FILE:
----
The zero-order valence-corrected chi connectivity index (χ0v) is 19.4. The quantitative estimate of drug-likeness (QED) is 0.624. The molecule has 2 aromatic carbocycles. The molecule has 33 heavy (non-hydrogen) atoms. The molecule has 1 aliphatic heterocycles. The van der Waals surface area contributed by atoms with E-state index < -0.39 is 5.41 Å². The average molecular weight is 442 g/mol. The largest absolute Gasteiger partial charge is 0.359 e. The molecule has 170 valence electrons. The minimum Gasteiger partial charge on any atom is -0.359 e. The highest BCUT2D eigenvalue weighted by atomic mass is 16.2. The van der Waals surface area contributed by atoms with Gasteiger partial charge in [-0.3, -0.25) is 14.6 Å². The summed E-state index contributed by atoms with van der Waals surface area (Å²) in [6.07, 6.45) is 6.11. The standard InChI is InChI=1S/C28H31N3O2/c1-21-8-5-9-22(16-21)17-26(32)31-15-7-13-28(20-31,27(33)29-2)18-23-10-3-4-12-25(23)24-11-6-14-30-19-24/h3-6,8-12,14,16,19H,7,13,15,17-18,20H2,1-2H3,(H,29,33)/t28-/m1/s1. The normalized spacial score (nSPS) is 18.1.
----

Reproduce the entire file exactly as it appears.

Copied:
The zero-order valence-corrected chi connectivity index (χ0v) is 19.4. The quantitative estimate of drug-likeness (QED) is 0.624. The molecule has 2 aromatic carbocycles. The molecule has 33 heavy (non-hydrogen) atoms. The molecule has 1 aliphatic heterocycles. The van der Waals surface area contributed by atoms with E-state index < -0.39 is 5.41 Å². The average molecular weight is 442 g/mol. The largest absolute Gasteiger partial charge is 0.359 e. The molecule has 170 valence electrons. The minimum Gasteiger partial charge on any atom is -0.359 e. The highest BCUT2D eigenvalue weighted by atomic mass is 16.2. The van der Waals surface area contributed by atoms with Gasteiger partial charge in [-0.3, -0.25) is 14.6 Å². The summed E-state index contributed by atoms with van der Waals surface area (Å²) in [6.07, 6.45) is 6.11. The standard InChI is InChI=1S/C28H31N3O2/c1-21-8-5-9-22(16-21)17-26(32)31-15-7-13-28(20-31,27(33)29-2)18-23-10-3-4-12-25(23)24-11-6-14-30-19-24/h3-6,8-12,14,16,19H,7,13,15,17-18,20H2,1-2H3,(H,29,33)/t28-/m1/s1. The normalized spacial score (nSPS) is 18.1.